In particular there was a great interest expressed in the 20 year programme to renew all the 8 600 railway carriages in South Africa by the Passenger Rail Agency of South Africa and a number of British companies are interested. I think they realise that the way this is going to work is that these will have to be manufactured in South Africa or at least a significant part of that manufacture would have to take place in South Africa and I think that they are looking seriously at investing in engineering opportunities in South Africa to feed it into that programme. But I think they also realize that there are many other opportunities arising from the infrastructure programme. There is a recognition that there is a skills training problem in this country and that they endorsed a closer cooperation between South Africa and British businesses and particular those who are investing here to address that. They are also pushing there to be further cooperation between institutions, higher education institutions and training institutions and my colleague the Minister of Higher Education was also on the delegation and he did have a number of important engagements on that.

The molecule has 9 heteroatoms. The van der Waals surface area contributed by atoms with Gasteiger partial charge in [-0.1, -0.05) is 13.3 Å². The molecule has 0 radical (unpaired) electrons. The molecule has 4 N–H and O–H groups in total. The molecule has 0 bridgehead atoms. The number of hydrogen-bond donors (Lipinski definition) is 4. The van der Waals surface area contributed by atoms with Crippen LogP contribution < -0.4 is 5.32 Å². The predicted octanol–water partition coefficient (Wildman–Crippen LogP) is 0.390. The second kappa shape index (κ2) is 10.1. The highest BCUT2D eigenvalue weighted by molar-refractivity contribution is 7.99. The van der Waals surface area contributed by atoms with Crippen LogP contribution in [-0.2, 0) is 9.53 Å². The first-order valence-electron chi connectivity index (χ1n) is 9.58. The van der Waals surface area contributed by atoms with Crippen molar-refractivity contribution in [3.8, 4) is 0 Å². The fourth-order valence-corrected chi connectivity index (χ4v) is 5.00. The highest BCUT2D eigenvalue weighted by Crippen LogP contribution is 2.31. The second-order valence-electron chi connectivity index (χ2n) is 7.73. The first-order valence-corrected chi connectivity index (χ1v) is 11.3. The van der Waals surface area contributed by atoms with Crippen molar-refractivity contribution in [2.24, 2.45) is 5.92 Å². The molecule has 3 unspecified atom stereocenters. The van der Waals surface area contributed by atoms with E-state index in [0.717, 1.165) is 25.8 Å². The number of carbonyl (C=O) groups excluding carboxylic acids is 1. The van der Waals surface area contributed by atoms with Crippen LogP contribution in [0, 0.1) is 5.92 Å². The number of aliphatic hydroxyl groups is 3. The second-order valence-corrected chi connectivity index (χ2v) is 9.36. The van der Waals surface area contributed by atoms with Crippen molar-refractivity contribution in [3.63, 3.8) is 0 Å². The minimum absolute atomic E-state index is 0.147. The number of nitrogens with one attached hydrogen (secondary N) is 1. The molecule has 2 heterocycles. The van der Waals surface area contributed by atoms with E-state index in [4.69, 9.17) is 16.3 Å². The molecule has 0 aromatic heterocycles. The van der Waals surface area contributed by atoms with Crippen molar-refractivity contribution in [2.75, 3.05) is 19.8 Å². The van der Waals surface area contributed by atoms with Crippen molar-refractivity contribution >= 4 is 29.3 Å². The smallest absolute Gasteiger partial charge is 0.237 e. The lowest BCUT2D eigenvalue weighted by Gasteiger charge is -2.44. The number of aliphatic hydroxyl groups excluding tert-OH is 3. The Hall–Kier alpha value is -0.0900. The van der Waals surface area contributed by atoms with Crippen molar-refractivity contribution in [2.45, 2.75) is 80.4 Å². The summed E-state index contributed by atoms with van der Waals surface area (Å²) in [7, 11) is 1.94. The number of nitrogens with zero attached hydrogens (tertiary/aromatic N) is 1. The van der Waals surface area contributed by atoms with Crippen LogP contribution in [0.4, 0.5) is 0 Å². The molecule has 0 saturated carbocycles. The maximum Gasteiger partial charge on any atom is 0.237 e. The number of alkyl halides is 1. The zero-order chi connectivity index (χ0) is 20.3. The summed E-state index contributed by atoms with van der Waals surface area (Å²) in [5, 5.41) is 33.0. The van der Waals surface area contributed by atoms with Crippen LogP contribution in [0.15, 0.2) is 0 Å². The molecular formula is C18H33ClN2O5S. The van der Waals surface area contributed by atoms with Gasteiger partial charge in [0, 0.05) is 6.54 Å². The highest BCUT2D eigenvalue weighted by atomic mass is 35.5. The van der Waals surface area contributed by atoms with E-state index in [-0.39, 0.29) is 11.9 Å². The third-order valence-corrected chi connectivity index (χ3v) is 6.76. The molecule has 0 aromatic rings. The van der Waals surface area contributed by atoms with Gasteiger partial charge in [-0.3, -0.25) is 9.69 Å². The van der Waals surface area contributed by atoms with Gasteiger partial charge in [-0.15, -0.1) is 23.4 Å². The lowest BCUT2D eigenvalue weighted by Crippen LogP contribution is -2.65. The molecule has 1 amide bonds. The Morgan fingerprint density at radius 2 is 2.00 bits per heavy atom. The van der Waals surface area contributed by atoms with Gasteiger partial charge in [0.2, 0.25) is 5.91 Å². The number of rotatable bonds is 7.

In energy, Britain, like many European countries, is making a big shift towards renewable [energy] and there are a number of companies that are involved in the production of renewable [energy] and they are interested in the way in which renewable [energy] will fit into our energy policy through the refit tariff. In addition to that I think there are a number of companies which are interested in things like new coal carbon clean-up technologies and so again that was a major area.